Many companies approach growth management with no strategy other than to do what they did when they were new. New companies begin with a flourish. They have certain capabilities and knowledge. As they get caught up in short-term survival, they may cling to the same capabilities and knowledge. Or they may acquire the wrong kind of new knowledge and fail to grow the right capabilities. In the end, they may pour on new capabilities and knowledge — when it’s too late.
The key to a long, healthy corporate life is steady growth. According to a 1998 survey, of the companies that enjoyed greater than 10% sales growth per year, about 78% were still around six years after starting. Of the companies with flat or decreasing sales, only 27.5% survived for six years.1
To grow steadily and avoid stagnation, a company must learn how to scale up and extend its business, lengthen its expansion phase, and accumulate and apply new knowledge to new products and markets faster than competitors.
Managers can’t leave growth to chance. They must choose a plan that renders consistent sales growth for years, not just in short bursts. A good growth plan captures the vision for expanding the company. It addresses the product and market combinations the company intends to pursue, the size it hopes to achieve in a particular time frame, and most important, the know-how and organizational structures that will support expansion or diversification.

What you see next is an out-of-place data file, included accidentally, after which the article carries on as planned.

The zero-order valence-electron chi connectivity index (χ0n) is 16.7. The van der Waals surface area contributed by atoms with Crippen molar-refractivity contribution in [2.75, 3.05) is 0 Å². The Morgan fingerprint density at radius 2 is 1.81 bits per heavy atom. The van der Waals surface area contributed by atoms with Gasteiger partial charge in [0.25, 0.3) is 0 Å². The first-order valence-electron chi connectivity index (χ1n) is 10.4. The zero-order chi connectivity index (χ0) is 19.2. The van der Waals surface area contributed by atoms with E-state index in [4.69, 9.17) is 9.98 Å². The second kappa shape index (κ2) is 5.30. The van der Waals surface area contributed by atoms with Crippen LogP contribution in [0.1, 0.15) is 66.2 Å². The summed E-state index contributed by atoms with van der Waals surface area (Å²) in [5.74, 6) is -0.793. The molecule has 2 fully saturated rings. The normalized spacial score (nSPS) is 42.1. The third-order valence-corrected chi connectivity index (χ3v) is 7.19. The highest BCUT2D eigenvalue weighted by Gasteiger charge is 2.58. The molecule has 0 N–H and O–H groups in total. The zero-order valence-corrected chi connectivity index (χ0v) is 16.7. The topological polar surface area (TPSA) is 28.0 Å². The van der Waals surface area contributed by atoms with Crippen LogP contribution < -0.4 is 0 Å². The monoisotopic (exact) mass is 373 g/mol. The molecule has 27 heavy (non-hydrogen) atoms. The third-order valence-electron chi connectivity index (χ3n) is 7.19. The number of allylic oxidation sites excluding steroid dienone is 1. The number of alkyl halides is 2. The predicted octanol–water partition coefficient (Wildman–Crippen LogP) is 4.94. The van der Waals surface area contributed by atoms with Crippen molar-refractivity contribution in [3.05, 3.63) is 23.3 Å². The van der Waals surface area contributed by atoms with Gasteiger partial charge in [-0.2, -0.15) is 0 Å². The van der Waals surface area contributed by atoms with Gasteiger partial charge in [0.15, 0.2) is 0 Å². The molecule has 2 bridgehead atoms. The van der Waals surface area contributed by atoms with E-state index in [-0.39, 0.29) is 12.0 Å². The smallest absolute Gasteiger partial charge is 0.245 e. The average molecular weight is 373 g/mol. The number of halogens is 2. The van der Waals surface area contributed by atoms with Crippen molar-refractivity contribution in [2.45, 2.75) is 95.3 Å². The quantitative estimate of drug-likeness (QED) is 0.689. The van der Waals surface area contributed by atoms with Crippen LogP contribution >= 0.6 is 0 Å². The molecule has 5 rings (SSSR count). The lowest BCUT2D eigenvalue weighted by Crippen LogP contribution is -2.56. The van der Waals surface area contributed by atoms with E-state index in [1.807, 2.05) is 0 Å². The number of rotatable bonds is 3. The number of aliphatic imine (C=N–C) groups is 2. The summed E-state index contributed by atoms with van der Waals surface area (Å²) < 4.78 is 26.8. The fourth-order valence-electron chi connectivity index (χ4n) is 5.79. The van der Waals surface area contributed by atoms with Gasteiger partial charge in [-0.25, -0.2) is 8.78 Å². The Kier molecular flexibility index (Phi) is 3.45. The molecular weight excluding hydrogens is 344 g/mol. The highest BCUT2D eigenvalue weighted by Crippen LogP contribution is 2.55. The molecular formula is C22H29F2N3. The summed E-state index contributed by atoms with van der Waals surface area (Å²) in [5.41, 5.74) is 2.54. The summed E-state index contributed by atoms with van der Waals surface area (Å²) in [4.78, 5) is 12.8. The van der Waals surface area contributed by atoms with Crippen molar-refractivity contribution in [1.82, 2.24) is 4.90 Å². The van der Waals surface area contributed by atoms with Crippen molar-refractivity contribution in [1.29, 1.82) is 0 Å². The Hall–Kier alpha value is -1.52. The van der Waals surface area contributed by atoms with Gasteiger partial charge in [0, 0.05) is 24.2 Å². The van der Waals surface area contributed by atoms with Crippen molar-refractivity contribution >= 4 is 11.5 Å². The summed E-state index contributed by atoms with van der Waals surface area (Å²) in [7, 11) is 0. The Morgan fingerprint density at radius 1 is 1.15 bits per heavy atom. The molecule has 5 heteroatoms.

Such planning has an internal focus — rather than a focus on what competitors might do or what type of technological change might transform an industry. It is designed to help a company exert more control over its fate as it tackles outside challenges.2 Implementation is easier for startup companies but possible for established enterprises, too. Company size should not drive the growth plan. Companies of all sizes need systems for creating, acquiring and sharing knowledge. Consider Netigy, a San-Jose-based e-commerce service provider. Netigy has only 650 employees, but it already has invested in a chief knowledge officer and a knowledge-management system for 20,000 people. Netigy is prepared to handle its vision for growth.3
What does drive the growth plan is the company’s set of capabilities. Managers must choose a plan that fits with the knowledge, learning skills and assets that the organization possesses or plans to develop.